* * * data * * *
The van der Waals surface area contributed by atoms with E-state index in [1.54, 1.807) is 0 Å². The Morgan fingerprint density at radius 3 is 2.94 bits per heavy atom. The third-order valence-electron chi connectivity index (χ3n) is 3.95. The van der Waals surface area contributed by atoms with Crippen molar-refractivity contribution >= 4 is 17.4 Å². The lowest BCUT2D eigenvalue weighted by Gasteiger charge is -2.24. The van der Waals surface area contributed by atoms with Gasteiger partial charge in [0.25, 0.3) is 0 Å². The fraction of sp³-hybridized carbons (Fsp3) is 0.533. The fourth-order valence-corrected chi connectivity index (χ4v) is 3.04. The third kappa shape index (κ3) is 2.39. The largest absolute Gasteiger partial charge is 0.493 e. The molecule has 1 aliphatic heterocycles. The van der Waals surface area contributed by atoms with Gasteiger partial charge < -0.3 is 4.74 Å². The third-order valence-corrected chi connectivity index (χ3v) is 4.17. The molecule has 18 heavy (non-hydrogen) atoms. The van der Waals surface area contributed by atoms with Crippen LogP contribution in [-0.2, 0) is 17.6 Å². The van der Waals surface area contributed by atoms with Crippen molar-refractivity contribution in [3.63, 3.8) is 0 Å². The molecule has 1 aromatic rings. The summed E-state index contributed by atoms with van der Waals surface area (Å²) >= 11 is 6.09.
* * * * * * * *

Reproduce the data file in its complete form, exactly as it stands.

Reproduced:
The van der Waals surface area contributed by atoms with E-state index in [1.54, 1.807) is 0 Å². The Morgan fingerprint density at radius 3 is 2.94 bits per heavy atom. The third-order valence-electron chi connectivity index (χ3n) is 3.95. The van der Waals surface area contributed by atoms with Crippen molar-refractivity contribution >= 4 is 17.4 Å². The lowest BCUT2D eigenvalue weighted by Gasteiger charge is -2.24. The van der Waals surface area contributed by atoms with Gasteiger partial charge in [0.25, 0.3) is 0 Å². The fraction of sp³-hybridized carbons (Fsp3) is 0.533. The fourth-order valence-corrected chi connectivity index (χ4v) is 3.04. The third kappa shape index (κ3) is 2.39. The largest absolute Gasteiger partial charge is 0.493 e. The molecule has 1 aliphatic heterocycles. The van der Waals surface area contributed by atoms with Gasteiger partial charge < -0.3 is 4.74 Å². The third-order valence-corrected chi connectivity index (χ3v) is 4.17. The molecule has 18 heavy (non-hydrogen) atoms. The van der Waals surface area contributed by atoms with Crippen LogP contribution in [-0.2, 0) is 17.6 Å². The van der Waals surface area contributed by atoms with Crippen molar-refractivity contribution in [3.63, 3.8) is 0 Å². The molecule has 1 aromatic rings. The summed E-state index contributed by atoms with van der Waals surface area (Å²) >= 11 is 6.09.